Steve Folkes, the late, great Canterbury player and coach, is the first Australian rugby league player to be diagnosed with a brain disease commonly linked to repetitive head injury in American sports.

The local discovery of chronic traumatic encephalopathy (CTE) – a degenerative brain disease most likely caused by repeated head traumas – in Folkes has huge ramifications for the National Rugby League.

Researchers and clinicians from Royal Prince Alfred Hospital, NSW Health Pathology and the University of Sydney’s Brain and Mind Centre found evidence of CTE in two brains that were referred to them for diagnostic purposes.

Given confidentiality agreements and the sensitivities involved, the identities of the deceased players were not made public. The only information previously available was that they were middle-aged professionals who had played more than 150 first-grade games.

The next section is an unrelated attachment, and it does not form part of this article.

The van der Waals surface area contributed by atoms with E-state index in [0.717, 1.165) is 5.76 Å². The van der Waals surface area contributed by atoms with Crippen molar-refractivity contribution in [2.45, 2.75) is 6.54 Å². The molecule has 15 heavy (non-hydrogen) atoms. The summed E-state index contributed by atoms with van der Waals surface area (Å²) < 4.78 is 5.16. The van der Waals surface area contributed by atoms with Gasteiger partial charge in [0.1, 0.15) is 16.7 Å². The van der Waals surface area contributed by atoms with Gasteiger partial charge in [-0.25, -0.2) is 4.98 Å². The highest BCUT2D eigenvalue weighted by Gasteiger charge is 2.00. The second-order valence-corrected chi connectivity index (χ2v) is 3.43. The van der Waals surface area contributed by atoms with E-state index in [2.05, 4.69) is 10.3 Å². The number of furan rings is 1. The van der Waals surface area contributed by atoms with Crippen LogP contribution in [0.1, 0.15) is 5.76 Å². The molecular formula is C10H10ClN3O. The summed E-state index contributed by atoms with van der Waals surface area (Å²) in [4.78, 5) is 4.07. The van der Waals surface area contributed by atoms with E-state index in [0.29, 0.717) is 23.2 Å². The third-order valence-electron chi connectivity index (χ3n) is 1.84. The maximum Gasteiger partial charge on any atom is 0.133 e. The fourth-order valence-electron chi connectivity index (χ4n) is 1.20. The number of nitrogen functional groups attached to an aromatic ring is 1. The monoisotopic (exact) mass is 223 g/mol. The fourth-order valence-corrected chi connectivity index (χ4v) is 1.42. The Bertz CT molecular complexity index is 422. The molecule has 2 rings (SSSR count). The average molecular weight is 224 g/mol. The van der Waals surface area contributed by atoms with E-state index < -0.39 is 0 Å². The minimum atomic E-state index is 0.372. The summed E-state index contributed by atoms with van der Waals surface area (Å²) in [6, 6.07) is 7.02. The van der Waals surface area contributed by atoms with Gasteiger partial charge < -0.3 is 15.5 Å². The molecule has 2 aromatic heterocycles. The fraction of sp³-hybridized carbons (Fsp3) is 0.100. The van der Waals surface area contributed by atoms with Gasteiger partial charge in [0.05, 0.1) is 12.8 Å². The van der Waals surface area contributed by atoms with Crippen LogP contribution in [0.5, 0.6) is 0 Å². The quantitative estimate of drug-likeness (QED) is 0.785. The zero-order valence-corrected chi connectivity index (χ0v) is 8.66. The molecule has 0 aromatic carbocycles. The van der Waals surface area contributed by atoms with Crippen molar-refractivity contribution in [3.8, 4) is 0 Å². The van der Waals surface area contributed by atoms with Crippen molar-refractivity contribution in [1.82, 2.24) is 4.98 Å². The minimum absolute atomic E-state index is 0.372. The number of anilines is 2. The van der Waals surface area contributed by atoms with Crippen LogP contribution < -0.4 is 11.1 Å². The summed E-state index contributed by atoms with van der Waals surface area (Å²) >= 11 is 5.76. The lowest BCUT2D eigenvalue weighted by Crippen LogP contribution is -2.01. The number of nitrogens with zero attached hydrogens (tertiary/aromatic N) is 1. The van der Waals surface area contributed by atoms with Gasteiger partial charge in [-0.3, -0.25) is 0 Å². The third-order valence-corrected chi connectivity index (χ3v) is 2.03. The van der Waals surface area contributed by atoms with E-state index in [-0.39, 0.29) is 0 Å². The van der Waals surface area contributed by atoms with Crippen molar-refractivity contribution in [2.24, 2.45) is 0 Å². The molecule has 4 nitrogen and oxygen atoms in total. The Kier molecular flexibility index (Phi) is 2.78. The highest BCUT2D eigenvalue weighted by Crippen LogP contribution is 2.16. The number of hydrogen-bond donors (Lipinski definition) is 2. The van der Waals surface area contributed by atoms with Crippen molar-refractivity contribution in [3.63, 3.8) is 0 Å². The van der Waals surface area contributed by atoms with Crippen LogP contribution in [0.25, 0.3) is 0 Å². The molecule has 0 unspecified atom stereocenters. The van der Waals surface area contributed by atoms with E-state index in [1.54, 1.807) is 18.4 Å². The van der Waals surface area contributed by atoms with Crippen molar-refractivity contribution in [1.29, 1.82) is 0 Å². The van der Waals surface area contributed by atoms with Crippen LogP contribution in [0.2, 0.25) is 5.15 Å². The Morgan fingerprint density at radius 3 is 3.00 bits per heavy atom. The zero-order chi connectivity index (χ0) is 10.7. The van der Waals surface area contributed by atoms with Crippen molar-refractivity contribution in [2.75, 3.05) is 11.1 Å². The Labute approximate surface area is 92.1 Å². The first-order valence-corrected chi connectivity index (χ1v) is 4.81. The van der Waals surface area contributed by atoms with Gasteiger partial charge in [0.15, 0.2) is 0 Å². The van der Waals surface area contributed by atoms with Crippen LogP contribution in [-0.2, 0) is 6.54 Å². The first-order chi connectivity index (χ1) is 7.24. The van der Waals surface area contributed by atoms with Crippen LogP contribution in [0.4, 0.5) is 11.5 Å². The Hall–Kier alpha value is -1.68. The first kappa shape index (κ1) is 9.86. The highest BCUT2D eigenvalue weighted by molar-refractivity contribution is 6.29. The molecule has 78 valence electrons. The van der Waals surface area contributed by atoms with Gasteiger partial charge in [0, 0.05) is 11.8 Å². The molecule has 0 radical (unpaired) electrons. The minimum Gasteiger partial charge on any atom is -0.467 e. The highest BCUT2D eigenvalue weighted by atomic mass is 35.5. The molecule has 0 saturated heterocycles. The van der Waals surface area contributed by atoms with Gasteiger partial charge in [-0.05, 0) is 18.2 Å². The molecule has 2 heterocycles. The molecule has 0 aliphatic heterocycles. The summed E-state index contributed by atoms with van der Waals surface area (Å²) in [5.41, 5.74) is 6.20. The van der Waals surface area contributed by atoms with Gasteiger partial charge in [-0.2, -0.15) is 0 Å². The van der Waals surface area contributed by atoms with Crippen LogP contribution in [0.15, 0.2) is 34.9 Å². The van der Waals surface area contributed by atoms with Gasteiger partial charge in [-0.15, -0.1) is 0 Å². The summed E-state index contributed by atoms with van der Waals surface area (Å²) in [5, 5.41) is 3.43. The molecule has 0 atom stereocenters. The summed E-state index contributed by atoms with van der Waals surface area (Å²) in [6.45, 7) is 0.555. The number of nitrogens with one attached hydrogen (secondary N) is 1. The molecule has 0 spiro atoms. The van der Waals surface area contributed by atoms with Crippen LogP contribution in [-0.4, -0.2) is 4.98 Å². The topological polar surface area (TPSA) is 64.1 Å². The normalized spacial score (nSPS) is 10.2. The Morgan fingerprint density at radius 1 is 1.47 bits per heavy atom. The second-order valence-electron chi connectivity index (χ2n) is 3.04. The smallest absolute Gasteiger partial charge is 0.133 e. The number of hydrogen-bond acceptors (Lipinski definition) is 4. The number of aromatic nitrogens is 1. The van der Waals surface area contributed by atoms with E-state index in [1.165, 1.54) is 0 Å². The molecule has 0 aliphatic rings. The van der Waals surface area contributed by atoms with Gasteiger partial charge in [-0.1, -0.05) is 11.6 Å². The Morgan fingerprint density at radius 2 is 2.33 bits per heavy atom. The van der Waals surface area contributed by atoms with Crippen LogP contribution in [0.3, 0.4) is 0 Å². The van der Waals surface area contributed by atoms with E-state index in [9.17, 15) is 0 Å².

However, with the blessing of his family, The Sun-Herald can reveal that legendary former Canterbury, NSW and Australian forward Folkes was one of the players to present with CTE after it was diagnosed following a standard autopsy.

The premiership-winning player and coach died of a heart irregularity last year at the age of 59.

Steve Folkes in 2008.

“It’s been a tough 18 months without him and hopefully something positive can come from it,” Folkes’ daughter, Hayley Shaw, said.

“That’s important to us and we’re pretty passionate about making something from it.


Michael Buckland of RPA examines a brain.

‘We want to diagnose CTE in living patients’

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“We don’t want to be alarming about it, but Dad had some problems and he looked after himself. If his story can help some of his mates and then help more research then that’s what we want out of it.”

Folkes was considered one of the toughest players of his generation, making 245 first-grade appearances for Canterbury between 1978 and 1991.

The NRL now has strict protocols regarding concussions. Club doctors and concussion spotters, both on the ground and in the bunker, quickly take players from the field for a head injury assessment if they are suspected to have sustained a concussion. However, in Folkes’ day it was a badge of honour to play on after suffering a head knock to ensure their team wasn’t left a player short.